TEHRAN (Reuters) - Iran’s caretaker foreign minister, in a break with Tehran’s usually hostile rhetoric toward the West, called on Saturday for “positive interaction” with the European Union.
Ali Akbar Salehi also talked of the need for cooperation with Saudi Arabia — whose worries about Iran’s nuclear program were highlighted in a U.S. cable released by the WikiLeaks website last month.
“Iran and Saudi Arabia are two influential countries of the region and the Islamic world and, cooperating together, they can solve problems of the region,” he said in his inaugural address.
He did not mention relations with the United States, often referred to in Iran as the “Great Satan,” nor did he talk about Israel, a country it refuses to recognize.
But he appeared to offer an olive branch to the 27-nation European Union, which infuriated the Islamic Republic earlier this year by imposing new sanctions over its nuclear program.
“Despite the EU’s illogical, unprincipled and unjust behavior, EU members are still seeking agreeable relations with Iran for a number of reasons including the energy issue,” Salehi said, according to state broadcaster IRIB.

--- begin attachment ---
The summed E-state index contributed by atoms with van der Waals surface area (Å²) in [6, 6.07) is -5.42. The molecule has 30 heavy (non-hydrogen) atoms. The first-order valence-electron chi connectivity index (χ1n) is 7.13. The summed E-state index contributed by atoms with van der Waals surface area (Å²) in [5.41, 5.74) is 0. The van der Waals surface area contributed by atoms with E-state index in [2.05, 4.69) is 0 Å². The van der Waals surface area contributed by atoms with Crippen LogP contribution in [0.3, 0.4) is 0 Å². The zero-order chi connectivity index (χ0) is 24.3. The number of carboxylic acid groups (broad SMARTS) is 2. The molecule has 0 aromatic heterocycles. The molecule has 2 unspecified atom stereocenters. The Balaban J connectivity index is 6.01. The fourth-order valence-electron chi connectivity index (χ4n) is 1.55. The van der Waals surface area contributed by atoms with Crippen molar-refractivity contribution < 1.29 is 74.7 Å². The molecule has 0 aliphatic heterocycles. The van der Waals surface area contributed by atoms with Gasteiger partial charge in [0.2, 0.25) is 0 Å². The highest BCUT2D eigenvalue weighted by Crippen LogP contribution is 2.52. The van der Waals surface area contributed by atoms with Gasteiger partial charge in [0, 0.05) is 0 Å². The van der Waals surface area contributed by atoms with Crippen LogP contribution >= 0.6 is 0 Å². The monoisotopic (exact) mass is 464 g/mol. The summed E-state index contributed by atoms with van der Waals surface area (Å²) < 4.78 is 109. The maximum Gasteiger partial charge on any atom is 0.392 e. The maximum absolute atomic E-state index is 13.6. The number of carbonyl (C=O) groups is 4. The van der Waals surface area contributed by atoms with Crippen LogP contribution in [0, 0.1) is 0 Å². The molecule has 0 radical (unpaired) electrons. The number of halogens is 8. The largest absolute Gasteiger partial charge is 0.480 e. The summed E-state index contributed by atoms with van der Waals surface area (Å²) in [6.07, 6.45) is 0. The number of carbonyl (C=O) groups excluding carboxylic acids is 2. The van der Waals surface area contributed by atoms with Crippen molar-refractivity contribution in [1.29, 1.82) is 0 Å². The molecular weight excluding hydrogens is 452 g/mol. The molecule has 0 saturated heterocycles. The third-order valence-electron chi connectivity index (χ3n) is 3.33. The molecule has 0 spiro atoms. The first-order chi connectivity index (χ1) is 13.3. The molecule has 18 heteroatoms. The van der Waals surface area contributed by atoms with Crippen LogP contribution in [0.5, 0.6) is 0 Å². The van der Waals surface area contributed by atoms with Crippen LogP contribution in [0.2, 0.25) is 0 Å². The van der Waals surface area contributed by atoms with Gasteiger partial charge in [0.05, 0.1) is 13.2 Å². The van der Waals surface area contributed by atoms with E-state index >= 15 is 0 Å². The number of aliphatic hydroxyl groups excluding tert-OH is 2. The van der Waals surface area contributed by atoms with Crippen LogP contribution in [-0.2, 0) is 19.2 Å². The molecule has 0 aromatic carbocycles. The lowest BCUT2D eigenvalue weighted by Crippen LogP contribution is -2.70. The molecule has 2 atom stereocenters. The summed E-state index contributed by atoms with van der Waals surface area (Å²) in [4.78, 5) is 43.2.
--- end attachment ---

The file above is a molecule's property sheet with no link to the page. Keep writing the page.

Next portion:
“If the EU speedily transforms its confrontational style into positive interaction it would be in the interests of both parties.”
Salehi, head of Iran’s Atomic Energy Organization, was appointed by President Mahmoud Ahmadinejad to replace Manouchehr Mottaki whom he sacked unexpectedly on Monday.
Analysts said the move showed Ahmadinejad’s dominance over rival hardline factions in government but expected little policy change from Tehran which insists sanctions will not force it to halt the nuclear activities it says are entirely peaceful.
Salehi can remain foreign minister in a caretaker position for three months without the approval of parliament which would be needed to give him the post permanently.
The U.S.-educated nuclear scientist used his address, at a low-key ceremony, to send friendly signals to many countries with which Tehran has had bumpy relations in recent months.
“At an international level, for many reasons, China and Russia also enjoy a special place, and relations with those two countries require special political attention,” he said.
Moscow and Beijing disappointed Tehran by backing Washington’s push for a fourth round of U.N. sanctions in June.
Russia further angered Iran by refusing to complete an order for a missile defense system which could help fend off air strikes which the United States and Israel have said they could unleash to prevent Iran getting nuclear weapons.
In a secret U.S. cable released by WikiLeaks, Saudi Arabia’s King Abdullah is reported to have encouraged Washington to “cut off the head of the snake” by launching military strikes on Iran’s nuclear sites.
Sunni Saudi Arabia and Shi’ite Iran are rivals for influence across the region.
Writing by Robin Pomeroy; editing by Myra MacDonald